Big Meech's Mother Weigh In On Rick Ross/B.M.F. Track

It seems like Rick Ross’s song “B.M.F.” has long legs, as the song is making headlines across the net once again.

Black Mafia Family (B.M.F.) founder Big Meech’s mother recently touched upon the issue during an interview on Atlanta’s V103 radio station with the Frank and Wanda Morning Show.

During the interview, Ms. Lucille Flenory spoke about her son and his legacy as a one of the lead members of criminal enterprise called  B.M.F.

Meech ran the enterprise with his brother Terry “Southwest T” Flenory.

Their mother spoke about how the family is coping with her two sons being incarcerated and how Big Meech felt about the song B.M.F.

“I had no problem with the song. I understand that this is an artist doing his thing.  You know what I’m saying?,” Ms. Flenory stated.  “So I had no problem with the song. I felt this was a way of acknowledging Meech and keeping his name out there.  Not making him one of the forgotten souls.”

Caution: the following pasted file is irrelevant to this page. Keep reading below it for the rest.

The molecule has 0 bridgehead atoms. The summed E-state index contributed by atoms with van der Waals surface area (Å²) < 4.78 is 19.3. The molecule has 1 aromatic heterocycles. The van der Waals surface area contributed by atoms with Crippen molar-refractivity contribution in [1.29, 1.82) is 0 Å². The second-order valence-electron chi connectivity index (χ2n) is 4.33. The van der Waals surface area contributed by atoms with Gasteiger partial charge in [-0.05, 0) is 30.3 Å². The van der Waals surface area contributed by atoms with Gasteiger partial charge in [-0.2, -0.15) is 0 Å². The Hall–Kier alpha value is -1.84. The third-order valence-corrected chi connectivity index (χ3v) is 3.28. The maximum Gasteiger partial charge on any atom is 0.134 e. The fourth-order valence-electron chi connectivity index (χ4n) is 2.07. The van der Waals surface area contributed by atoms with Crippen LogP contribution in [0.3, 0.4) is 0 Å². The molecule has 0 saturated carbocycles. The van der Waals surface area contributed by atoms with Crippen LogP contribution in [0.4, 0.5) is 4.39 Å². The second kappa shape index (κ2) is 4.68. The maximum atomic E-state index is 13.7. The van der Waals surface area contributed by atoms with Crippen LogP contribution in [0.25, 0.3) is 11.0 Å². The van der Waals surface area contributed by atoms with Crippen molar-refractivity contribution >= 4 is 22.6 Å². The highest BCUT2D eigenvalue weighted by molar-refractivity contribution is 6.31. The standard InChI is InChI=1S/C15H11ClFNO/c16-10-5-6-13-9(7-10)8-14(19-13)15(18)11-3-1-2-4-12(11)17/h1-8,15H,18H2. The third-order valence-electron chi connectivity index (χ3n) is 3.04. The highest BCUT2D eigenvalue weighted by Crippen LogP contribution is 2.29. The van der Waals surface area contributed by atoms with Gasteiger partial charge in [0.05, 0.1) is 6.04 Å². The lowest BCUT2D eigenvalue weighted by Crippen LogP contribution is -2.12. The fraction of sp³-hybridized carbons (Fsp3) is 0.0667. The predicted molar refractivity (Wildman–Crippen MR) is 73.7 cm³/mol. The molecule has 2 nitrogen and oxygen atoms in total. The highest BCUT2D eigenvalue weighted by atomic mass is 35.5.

According to Ms. Flenory, Big Meech also loves the song.

“One of our friends in the ATL played the song for Meech over the phone and he listened to the song and he really loved it,” Ms. Flenory continued. “He appreciated the song.  He said the guys in prison were ranting and raving about the song.”

Federal prosecutors found Big Meech, born Demetrius Flenory and his brother guilty of running a massive, multistate cocaine ring, which distributed thousands of kilos each month.  

Meech is a brilliant man and he had a great business sense,” Ms. Lucille Flenory said.  “I feel like I did what the Bible said and I raised my kids in church and I gave my kids the best life that I could give them.
“Meech is family oriented. He loves his family out here (ATL), that he made and he loves his blood family.” She added, “I have a lot of respect for my son because he has great character,  he’s a man of integrity and he is very loyal.”   

Young Jeezy recently made a song called the “Real B.M.F.” in which Big Meech is quoted over the phone calling out imitators and others trying to impersonate the B.M.F. legacy and its credibility in the streets.

The government claims the brothers entered into the drug game as teenagers in Detroit and grew BMF into a national drug ring, which smuggled cocaine in from Mexico in jets and luxury vehicles outfitted with secret compartments.